A report released Monday by the U.S. Energy Information Administration shows that energy-related carbon dioxide (CO2) decreased in 32 states, with the greatest percentage decline occurring in Delaware and the greatest absolute decline over that period happening in Texas.
Delaware’s emissions dropped 27.9 percent over the 10-year period for a decrease of 4.5 million metric tons. Texas, which leads the nation in energy-related CO2 emissions at 652.6 million metric tons, reduced its emissions by 8.3 percent for a decrease of 58.8 million metric tons.
Of the 18 states that increased their CO2 emissions over the period, Nebraska had the greatest percentage increase with 16.0 percent, or 6.6 million metric tons, and Colorado had the greatest absolute increase at 11.8 million metric tons (13.9 percent).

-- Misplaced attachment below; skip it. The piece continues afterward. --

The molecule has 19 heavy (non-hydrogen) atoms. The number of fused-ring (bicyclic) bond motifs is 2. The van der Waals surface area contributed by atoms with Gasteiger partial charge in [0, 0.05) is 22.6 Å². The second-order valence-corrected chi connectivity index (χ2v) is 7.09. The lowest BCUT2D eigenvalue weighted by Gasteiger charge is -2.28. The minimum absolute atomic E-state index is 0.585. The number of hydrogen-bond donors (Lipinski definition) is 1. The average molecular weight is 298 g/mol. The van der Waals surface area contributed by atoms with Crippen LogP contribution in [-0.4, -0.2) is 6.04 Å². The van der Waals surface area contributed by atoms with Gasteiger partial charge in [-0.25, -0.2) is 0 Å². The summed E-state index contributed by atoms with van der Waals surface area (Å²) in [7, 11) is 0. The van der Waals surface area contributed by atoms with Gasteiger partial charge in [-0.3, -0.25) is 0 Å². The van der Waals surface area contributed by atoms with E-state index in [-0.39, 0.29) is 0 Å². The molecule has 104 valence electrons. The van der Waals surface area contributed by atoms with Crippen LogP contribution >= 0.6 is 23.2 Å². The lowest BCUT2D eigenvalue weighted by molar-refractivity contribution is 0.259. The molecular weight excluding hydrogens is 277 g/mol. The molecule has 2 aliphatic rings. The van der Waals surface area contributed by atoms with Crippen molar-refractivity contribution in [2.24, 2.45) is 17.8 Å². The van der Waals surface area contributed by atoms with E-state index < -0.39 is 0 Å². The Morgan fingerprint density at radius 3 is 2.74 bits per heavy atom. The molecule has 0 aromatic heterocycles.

The report noted that only 14 states had decreased CO2 emissions from 2009 to 2010, stating that the U.S. “was rebounding from the recession and emissions from consumptions of energy was up in most states.”
The report, which also ranked emissions per capita and by energy intensity, noted that more than half of the 10 states with the highest per capita emissions are net exporters of electricity in at least some years looked at in the report, noting that Wyoming, North Dakota, West Virginia and Montana are large electricity exporters of power produced predominately with coal.
The full report can be read by clicking here.
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